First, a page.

Cytoplasmic actins are segregated in anaphase-telophase of normal mitotic epithelial cells [9][26]. The organization and functions of β-actins and γ-actins at different phases of mitosis of non-tumor epithelial cells were studied using laser scanning microscopy (LSM) [26]. It was shown that β-actins and γ-actins are spatially separated in early prophase, anaphase, telophase, and during cytokinesis (Figure 1C). A decrease in β- or γ-actin expression via small interference RNAs (siRNAs) results in a significant reduction in cell population. A decrease in β-actin causes the generation of multinucleated cells, which indicates a possible cytokinesis failure in these cells. Suppression of γ-actin expression diminishes the number of mitoses. The interdependence between actin isoforms and the MT system during mitosis is observed: The reduction in γ-actin induces the disorganization of the mitotic spindle, and suppression of tubulin polymerization influences β-actin arrangement. The role of actin isoforms is fundamentally different in the process of daughter cells separation: The contemporaneous production of a β-actin contractile ring at the cell equator and the loss of γ-actin from the poles are required to generate a stable cytokinetic furrow and for the completion of cell division [27]. Thus, both actin isoforms are required for normal cell division, but each isoform has its specific contribution to this process.
    Actin cytoskeleton is reorganized during tumor transformation. This reorganization provides motility, invasion, and metastasis of tumor cells. Cytoplasmic actins play different roles in neoplastic transformation. The predominance of β-actin by exogenous expression induces epithelial differentiation and suppresses cell growth in culture, experimental invasion, and tumor xenografts growth of colon, lung, and mammary gland carcinoma cells. Thereby, β-actin acts as a tumor suppressor in the epithelial tumor cells of different tissue origin. On the contrary, γ-actin enhances malignant features of epithelial tumor cells [28][29]. The depletion of each cytoplasmic actin results in impaired proliferation/cell cycle in carcinoma cells [28][29].
    The cytoplasmic actins play distinct roles in cell cycle regulation of breast cancer cells. Downregulation of each cytoplasmic actin isoform inhibits the proliferation of breast cancer cells, but only suppression of β-actin stimulates the expression of cyclins A2, B1, and D3, whereas suppression of γ-actin reduces expression of these cyclins. γ-Actin is co-localized with extracellular signal-regulated kinases 1/2 (ERK1/2) in breast cancer MCF7 cells. The reduction in β-actin induces ERK1/2 activation, while γ-actin downregulation inhibits phosphorylation of ERK1/2. ERK1/2, γ-actin, and cyclin A2 directly interact in the same protein complex. The reduction in γ-actin results in a decrease in cyclin A2, inhibits ERK1/2 signaling, and inhibits cell proliferation [28]. Nevertheless, quantitative differences in severity are possible even in carcinomas of the same tissue origin. Perhaps this is due to the initial ratio of isoforms and different levels of ERK activation, which results in different sensitivity toward RNA interference or the effect of low molecular weight inhibitors of signaling pathways.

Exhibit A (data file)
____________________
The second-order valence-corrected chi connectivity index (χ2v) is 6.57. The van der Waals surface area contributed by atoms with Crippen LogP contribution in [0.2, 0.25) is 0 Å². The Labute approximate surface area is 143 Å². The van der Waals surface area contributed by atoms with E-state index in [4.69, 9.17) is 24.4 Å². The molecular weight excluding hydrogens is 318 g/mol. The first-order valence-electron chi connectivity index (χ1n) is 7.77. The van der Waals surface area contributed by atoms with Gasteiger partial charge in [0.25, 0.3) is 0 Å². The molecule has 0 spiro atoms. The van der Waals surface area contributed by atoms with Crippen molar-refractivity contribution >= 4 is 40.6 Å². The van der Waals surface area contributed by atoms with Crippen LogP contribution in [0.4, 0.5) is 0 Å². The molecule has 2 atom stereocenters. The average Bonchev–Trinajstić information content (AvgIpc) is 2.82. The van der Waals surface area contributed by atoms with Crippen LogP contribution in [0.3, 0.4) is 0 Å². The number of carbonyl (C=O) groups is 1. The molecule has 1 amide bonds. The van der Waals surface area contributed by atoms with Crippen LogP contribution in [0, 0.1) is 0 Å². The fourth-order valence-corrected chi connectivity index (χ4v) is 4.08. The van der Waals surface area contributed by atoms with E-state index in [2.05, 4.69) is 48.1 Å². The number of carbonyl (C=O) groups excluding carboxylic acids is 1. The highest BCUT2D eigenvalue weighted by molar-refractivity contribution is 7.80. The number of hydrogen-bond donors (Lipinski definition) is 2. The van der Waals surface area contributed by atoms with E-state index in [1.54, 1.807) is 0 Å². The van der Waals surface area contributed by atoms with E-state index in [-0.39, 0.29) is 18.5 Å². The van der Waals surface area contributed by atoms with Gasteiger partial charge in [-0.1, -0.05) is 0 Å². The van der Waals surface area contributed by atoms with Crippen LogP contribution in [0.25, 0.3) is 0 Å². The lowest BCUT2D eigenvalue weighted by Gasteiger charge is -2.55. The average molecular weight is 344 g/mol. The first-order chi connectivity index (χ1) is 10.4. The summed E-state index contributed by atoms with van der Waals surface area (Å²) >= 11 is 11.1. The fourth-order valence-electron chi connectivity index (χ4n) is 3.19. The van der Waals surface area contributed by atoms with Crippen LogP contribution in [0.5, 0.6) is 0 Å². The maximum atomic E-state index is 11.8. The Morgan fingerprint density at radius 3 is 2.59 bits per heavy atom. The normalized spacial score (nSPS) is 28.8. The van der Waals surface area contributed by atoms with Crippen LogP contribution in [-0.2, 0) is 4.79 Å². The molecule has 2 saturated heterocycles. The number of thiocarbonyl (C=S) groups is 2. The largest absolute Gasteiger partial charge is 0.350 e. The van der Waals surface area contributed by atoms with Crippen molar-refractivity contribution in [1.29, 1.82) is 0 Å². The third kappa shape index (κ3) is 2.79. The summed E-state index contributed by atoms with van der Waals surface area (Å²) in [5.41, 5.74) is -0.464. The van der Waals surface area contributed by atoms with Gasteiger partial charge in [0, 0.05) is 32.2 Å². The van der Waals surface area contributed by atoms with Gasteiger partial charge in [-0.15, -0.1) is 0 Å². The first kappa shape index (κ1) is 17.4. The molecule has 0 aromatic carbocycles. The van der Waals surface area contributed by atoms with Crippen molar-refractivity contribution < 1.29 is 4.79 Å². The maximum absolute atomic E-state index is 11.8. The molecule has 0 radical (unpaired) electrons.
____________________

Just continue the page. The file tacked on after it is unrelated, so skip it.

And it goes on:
4. Crucial Involvement of Cytoplasmic Actins in the Endothelial Cell Motility and Angiogenesis

    Both non-muscle actin isoforms are involved in the implementation of the barrier function, but they also play distinct roles in the other functions of endothelial cells. The migration of endothelial cells is essential for the blood vessels formation and Rho family GTPases participate in this process. The activation of Rac1 GTPase mediates the migration of endothelial cells by the actin cytoskeleton reorganization [30]. Cytoplasmic γ-actin plays a key role in endothelial cell motility and chemotaxis. The addition of fetal calf serum (FCS), fibroblast growth factor β (FGFβ), or endothelial cell growth factor (ECGF) significantly increases the endothelial cell motility [20]. This effect is not observed in the cells transfected with siRNA to γ-actin. Knocking down γ-actin expression had no significant effect on adhesion but strongly decreased endothelial cell motility and migration abilities. This effect was associated with an accumulation of thick actin stress fibers, large focal adhesions, and increased phosphorylation of myosin regulatory light chain, which suggests activation of the ROCK signaling pathway [20]. Remarkably, γ-actin knockdown cells were able to initiate morphological differentiation into capillary-like tubes but these structures were not formed completely and rapidly regressed. Incubation with H-1152 and Y-27632 and ROCK inhibitors, completely rescued the γ-actin knockdown-induced motility phenotype but not the angiogenic potential of endothelial cells [20]. These observations suggest that γ-actin plays a crucial role in angiogenesis through both ROCK-dependent and ROCK-independent mechanisms [20].
    The participation of γ-actin in the both Rho-dependent and Rho-independent angiogenesis was demonstrated by Pasquier and colleges [20] and the fact that the knockdown of γ-actin gene does not affect the ability of endothelial cells to attach to various substrates (fibronectin, laminin, and collagen-1, for example) means that γ-actin is not involved in interaction with focal contacts.

    The entry is from 10.3390/ijms22157836